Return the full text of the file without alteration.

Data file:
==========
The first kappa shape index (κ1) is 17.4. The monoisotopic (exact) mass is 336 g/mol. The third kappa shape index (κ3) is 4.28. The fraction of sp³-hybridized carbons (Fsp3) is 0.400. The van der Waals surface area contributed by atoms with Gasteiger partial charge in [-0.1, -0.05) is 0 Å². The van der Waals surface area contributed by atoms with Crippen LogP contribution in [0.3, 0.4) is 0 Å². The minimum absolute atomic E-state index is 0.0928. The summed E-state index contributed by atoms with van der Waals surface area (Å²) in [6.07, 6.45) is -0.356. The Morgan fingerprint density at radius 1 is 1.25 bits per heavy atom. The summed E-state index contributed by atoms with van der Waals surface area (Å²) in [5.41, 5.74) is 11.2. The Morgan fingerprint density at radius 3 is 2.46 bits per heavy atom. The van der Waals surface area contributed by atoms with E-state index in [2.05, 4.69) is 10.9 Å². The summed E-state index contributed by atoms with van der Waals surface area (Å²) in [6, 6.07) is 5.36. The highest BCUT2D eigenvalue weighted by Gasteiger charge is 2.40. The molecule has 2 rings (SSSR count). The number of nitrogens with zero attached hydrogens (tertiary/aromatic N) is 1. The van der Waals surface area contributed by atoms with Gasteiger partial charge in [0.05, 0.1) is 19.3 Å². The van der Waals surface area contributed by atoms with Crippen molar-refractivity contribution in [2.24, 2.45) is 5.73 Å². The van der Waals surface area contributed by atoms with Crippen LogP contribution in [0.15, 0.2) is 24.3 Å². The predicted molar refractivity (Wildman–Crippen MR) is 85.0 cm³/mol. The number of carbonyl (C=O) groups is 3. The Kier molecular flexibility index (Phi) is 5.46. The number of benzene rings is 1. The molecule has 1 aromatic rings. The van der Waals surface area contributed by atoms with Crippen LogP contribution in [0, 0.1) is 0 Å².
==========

The first kappa shape index (κ1) is 17.4. The monoisotopic (exact) mass is 336 g/mol. The third kappa shape index (κ3) is 4.28. The fraction of sp³-hybridized carbons (Fsp3) is 0.400. The van der Waals surface area contributed by atoms with Gasteiger partial charge in [-0.1, -0.05) is 0 Å². The van der Waals surface area contributed by atoms with Crippen LogP contribution in [0.3, 0.4) is 0 Å². The minimum absolute atomic E-state index is 0.0928. The summed E-state index contributed by atoms with van der Waals surface area (Å²) in [6.07, 6.45) is -0.356. The Morgan fingerprint density at radius 1 is 1.25 bits per heavy atom. The summed E-state index contributed by atoms with van der Waals surface area (Å²) in [5.41, 5.74) is 11.2. The Morgan fingerprint density at radius 3 is 2.46 bits per heavy atom. The van der Waals surface area contributed by atoms with E-state index in [2.05, 4.69) is 10.9 Å². The summed E-state index contributed by atoms with van der Waals surface area (Å²) in [6, 6.07) is 5.36. The highest BCUT2D eigenvalue weighted by Gasteiger charge is 2.40. The molecule has 2 rings (SSSR count). The number of nitrogens with zero attached hydrogens (tertiary/aromatic N) is 1. The van der Waals surface area contributed by atoms with Gasteiger partial charge in [0.05, 0.1) is 19.3 Å². The van der Waals surface area contributed by atoms with Crippen molar-refractivity contribution in [2.24, 2.45) is 5.73 Å². The van der Waals surface area contributed by atoms with Crippen LogP contribution in [0.15, 0.2) is 24.3 Å². The predicted molar refractivity (Wildman–Crippen MR) is 85.0 cm³/mol. The number of carbonyl (C=O) groups is 3. The Kier molecular flexibility index (Phi) is 5.46. The number of benzene rings is 1. The molecule has 1 aromatic rings. The van der Waals surface area contributed by atoms with Crippen LogP contribution in [0, 0.1) is 0 Å².